Sometimes I like to ride my bike in the dark, away from street lights and civilisation, and deep in the country lanes.
In axe-murderer territory.
This only works if I’m alone.
A ride in the dark with friends is just a ride that would be improved by daylight. And sunshine, ideally. The mild terror of what might lurk beyond the beam of the headlight is where the fun lies, and you only get that when you’re alone.
Don’t get the wrong idea, I’m not afraid of the dark.
I haven’t been for over thirty years – I’m a big boy now – but there are moments, out on the hills of Lancashire. Occasionally, as I drag myself up some steep tarmac on a still night, my own heavy breathing gives me the shivers. Wildlife appears and then disappears in the arc of my light. Trees without leaves create creepy silhouettes.
Is that the outline of a human up ahead or am I seeing things?
“Don’t get a puncture”, I think, realising immediately that by thinking it I’ve increased the chances of it happening.
The adrenaline starts to pump and suddenly I’m setting winter PB’s on the local hills. It feels a bit like doping, and I’d definitely be testing positive for mild peril. Every now and again I stop and flick my lights off, just to really feel the dark. There’s not much light pollution in these parts and the silent blackness envelopes me.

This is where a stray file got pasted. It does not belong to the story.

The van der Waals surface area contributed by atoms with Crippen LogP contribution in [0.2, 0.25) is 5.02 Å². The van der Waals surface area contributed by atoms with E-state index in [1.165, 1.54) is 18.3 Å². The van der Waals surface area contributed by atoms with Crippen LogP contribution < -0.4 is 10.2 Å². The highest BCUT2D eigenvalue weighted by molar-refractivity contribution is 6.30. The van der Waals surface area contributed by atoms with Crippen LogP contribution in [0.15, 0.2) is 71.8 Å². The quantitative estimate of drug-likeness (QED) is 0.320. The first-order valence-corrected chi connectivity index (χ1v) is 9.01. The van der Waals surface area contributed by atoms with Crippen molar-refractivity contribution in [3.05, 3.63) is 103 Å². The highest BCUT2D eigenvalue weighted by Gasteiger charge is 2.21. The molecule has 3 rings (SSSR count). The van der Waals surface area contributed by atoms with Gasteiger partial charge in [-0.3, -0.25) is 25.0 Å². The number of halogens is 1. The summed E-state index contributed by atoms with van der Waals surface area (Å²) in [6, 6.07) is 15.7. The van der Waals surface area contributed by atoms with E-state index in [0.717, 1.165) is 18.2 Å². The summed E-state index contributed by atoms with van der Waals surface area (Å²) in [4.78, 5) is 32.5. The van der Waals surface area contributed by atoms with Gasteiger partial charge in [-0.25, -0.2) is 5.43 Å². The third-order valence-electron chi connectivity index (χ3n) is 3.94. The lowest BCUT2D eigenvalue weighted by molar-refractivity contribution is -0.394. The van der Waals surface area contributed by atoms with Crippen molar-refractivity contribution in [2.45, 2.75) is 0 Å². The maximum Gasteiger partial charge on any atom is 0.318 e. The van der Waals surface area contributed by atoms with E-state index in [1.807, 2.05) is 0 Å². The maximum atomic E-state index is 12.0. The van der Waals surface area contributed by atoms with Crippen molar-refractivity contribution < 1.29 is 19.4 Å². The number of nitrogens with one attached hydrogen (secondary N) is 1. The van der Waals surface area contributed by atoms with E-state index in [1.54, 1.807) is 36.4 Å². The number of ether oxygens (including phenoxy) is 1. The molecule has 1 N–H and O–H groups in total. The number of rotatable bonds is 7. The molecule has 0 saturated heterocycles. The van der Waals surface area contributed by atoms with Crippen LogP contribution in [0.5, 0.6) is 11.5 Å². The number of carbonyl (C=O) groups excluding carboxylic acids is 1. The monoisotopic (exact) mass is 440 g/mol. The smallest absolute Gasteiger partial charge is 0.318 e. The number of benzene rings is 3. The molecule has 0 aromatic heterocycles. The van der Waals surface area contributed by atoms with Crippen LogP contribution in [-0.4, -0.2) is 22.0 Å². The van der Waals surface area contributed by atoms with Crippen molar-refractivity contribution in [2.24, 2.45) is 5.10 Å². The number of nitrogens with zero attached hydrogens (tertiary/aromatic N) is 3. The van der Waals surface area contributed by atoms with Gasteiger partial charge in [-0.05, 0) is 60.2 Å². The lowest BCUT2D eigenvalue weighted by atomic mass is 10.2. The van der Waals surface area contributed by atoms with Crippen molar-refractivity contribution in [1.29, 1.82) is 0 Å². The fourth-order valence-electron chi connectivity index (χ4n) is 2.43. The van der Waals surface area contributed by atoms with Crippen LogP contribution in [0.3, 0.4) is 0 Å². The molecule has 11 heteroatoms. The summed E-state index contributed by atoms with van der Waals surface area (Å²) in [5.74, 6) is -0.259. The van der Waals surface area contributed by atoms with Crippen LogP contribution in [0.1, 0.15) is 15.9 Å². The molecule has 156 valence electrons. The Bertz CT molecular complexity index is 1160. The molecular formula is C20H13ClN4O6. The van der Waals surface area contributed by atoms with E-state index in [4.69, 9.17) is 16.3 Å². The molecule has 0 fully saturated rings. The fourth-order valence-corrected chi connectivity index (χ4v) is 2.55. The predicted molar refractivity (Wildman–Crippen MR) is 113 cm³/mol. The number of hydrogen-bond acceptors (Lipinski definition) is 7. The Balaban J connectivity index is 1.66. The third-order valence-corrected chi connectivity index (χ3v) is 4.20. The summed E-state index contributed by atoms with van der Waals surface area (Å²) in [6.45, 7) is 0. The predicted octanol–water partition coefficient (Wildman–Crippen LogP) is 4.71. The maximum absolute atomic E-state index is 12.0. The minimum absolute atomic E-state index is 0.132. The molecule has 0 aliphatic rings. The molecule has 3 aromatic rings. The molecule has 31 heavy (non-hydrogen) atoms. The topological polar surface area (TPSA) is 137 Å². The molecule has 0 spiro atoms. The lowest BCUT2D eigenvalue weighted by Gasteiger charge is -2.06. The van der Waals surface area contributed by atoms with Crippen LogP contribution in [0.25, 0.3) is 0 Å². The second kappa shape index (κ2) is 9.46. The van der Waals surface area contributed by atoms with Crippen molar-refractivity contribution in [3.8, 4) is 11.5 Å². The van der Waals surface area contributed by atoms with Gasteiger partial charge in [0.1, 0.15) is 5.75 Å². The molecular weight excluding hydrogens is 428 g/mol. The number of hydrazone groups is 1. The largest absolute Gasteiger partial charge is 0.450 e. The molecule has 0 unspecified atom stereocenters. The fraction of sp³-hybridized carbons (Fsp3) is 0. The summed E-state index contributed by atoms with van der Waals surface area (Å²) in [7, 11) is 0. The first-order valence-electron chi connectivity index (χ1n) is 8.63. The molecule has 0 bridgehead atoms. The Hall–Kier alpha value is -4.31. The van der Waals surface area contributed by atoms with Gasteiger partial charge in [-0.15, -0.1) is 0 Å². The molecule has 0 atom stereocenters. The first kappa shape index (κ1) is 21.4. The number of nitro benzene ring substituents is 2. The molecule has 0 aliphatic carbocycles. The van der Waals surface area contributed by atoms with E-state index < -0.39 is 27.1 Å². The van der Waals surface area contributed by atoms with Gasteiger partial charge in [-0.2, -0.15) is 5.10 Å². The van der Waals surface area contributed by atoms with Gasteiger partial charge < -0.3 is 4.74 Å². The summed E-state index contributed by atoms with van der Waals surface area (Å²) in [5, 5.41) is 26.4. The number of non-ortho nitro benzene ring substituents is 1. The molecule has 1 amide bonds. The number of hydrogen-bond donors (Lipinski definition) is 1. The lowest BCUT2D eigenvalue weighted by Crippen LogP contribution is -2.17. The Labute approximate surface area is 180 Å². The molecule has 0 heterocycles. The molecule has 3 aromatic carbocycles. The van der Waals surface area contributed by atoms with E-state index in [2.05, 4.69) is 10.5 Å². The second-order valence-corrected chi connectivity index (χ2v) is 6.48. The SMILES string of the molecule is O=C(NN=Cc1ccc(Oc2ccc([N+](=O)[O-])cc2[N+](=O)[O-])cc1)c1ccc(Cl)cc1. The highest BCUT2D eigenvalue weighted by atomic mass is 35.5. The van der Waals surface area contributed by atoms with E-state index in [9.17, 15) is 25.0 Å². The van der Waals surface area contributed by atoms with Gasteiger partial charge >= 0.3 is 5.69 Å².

I look down on my town and imagine people sitting in front of the telly, eating crisps and drinking cheap wine, while I’m out here having an adventure. I momentarily feel like a hero, but then some big flying thing swooshes past my ears and startles me.
The next shot of adrenaline kicks in and I flick the lights on and hit the road again to make the most of it.
And then, twelve miles from home, deep in a battle with a winding farm track, the same thing always happens. A little red indicator on my headlight blips, telling me the battery is low.
“I’ll give you about half an hour”, it’s saying.
Taunting. And now laughing maniacally.
“Will that be enough…?”
And now I’m thinking of axe-murderers again.
If I get a puncture now, I’m a dead man.